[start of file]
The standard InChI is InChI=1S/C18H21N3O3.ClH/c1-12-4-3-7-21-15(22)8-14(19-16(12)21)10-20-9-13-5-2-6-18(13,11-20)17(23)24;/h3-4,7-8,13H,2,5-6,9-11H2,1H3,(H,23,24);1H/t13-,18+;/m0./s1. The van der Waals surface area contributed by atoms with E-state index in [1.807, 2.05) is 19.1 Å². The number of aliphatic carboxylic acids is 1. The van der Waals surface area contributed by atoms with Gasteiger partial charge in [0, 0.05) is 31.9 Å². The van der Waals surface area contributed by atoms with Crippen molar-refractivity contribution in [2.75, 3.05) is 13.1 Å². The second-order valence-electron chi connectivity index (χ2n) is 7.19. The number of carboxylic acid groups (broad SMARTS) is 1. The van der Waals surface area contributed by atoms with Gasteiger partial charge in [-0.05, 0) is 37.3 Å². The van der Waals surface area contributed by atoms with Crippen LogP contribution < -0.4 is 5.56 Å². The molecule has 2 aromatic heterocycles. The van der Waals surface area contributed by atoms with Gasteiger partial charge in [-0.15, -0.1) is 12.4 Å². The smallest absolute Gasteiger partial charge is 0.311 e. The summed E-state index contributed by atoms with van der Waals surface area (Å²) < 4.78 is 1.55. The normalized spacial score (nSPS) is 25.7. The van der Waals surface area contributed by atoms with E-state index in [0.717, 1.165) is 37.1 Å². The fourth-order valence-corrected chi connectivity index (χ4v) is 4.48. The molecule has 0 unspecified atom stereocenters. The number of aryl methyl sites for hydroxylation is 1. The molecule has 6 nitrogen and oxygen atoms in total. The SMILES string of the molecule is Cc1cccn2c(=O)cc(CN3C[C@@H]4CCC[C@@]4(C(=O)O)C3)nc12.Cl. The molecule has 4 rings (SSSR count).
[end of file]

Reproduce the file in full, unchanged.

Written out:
The standard InChI is InChI=1S/C18H21N3O3.ClH/c1-12-4-3-7-21-15(22)8-14(19-16(12)21)10-20-9-13-5-2-6-18(13,11-20)17(23)24;/h3-4,7-8,13H,2,5-6,9-11H2,1H3,(H,23,24);1H/t13-,18+;/m0./s1. The van der Waals surface area contributed by atoms with E-state index in [1.807, 2.05) is 19.1 Å². The number of aliphatic carboxylic acids is 1. The van der Waals surface area contributed by atoms with Gasteiger partial charge in [0, 0.05) is 31.9 Å². The van der Waals surface area contributed by atoms with Crippen molar-refractivity contribution in [2.75, 3.05) is 13.1 Å². The second-order valence-electron chi connectivity index (χ2n) is 7.19. The number of carboxylic acid groups (broad SMARTS) is 1. The van der Waals surface area contributed by atoms with Gasteiger partial charge in [-0.05, 0) is 37.3 Å². The van der Waals surface area contributed by atoms with Crippen LogP contribution < -0.4 is 5.56 Å². The molecule has 2 aromatic heterocycles. The van der Waals surface area contributed by atoms with Gasteiger partial charge in [-0.15, -0.1) is 12.4 Å². The smallest absolute Gasteiger partial charge is 0.311 e. The summed E-state index contributed by atoms with van der Waals surface area (Å²) < 4.78 is 1.55. The normalized spacial score (nSPS) is 25.7. The van der Waals surface area contributed by atoms with E-state index in [0.717, 1.165) is 37.1 Å². The fourth-order valence-corrected chi connectivity index (χ4v) is 4.48. The molecule has 0 unspecified atom stereocenters. The number of aryl methyl sites for hydroxylation is 1. The molecule has 6 nitrogen and oxygen atoms in total. The SMILES string of the molecule is Cc1cccn2c(=O)cc(CN3C[C@@H]4CCC[C@@]4(C(=O)O)C3)nc12.Cl. The molecule has 4 rings (SSSR count).